Australia’s dentists are issuing a warning about the risks involved with medical or dental tourism—the practice of undertaking medical or dental treatment procedures overseas while people are on holidays.
Complex dental procedures that require ongoing follow-up work and time to settle, not to mention the risk of complications that need corrective action, means that undertaking ‘dental tourism’ on the back of a cheap holiday risks costing more than the purported savings—as well as possible additional pain.
“The decision to become a dental tourist usually comes to down to one simple thing—saving money,” Australian Dental Association (ADA) deputy chairman of the Oral Health Committee Dr Michael Foley said. “And while it’s true you may save some money in the short term, the reality is that things can go wrong and all those expected savings can quickly disappear and end up costing more than the holiday itself.”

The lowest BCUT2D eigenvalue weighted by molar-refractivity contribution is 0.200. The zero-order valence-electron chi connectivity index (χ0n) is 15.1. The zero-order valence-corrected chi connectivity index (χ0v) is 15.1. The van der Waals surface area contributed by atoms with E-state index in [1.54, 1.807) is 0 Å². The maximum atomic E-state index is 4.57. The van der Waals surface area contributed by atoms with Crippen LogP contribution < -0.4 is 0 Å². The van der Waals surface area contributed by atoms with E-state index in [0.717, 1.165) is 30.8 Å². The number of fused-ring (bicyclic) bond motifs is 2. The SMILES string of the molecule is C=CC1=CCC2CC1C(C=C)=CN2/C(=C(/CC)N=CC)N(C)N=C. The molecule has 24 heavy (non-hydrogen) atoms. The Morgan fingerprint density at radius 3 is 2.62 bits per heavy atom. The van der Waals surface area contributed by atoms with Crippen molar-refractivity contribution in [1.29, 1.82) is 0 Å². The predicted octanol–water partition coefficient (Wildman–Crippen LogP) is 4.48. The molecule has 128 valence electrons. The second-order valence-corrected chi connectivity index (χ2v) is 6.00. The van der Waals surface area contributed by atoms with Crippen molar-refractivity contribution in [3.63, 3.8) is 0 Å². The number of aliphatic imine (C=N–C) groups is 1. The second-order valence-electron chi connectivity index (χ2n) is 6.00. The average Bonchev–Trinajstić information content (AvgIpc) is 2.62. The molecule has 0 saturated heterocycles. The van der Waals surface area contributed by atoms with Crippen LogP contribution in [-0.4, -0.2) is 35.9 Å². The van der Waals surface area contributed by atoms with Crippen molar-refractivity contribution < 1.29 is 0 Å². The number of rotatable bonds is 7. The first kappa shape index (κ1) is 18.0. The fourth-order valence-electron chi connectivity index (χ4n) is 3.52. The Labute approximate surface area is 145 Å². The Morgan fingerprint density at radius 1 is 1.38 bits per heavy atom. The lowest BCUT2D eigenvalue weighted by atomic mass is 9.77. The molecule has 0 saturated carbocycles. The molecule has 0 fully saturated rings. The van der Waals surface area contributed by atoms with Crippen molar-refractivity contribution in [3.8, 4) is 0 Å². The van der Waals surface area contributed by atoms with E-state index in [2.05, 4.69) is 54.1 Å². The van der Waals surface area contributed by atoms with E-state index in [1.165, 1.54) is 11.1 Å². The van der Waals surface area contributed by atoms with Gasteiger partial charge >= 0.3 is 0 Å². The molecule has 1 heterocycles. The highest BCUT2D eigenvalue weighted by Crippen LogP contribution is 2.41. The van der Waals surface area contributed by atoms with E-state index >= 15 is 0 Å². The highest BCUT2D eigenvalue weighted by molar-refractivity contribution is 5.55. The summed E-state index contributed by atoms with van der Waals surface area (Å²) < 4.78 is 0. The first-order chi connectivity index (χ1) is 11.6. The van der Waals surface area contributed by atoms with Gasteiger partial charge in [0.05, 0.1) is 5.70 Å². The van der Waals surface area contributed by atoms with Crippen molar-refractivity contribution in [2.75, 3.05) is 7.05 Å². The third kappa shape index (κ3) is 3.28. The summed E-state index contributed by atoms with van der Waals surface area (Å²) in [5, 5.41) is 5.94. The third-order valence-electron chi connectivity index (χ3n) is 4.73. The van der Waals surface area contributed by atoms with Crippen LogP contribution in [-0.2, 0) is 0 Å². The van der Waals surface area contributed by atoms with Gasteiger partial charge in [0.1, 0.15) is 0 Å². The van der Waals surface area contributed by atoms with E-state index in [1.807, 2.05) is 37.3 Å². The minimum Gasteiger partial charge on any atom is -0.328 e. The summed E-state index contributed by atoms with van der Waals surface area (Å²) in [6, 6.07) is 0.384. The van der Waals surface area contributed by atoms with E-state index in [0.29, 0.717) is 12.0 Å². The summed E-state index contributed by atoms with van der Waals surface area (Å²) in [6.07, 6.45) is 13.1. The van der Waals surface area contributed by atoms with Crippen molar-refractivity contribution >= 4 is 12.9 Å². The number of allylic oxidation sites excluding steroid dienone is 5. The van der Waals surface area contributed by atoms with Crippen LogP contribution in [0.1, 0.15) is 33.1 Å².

There are a number of factors any prospective traveller considering undertaking medical or dental treatment overseas should consider.
For example, trying to squeeze several complex procedures into a short holiday means people risk all kinds of complications, even if the work is performed to an acceptable standard.
Also, standards may not be as stringent. While Australian dentists are trained to a very high standard, must be registered, and are required to operate in a strictly regulated environment, not all countries have the same requirements.
“Complex procedures—medical or dental—should not be done over the course of a holiday,” Dr Foley advised. “If you have the need for a complex medical treatment or procedure, it is best done in Australia where you can be assured of the safety and quality standards in place, and of the certainty of follow-up.”
Based on a media release sourced from the ADA.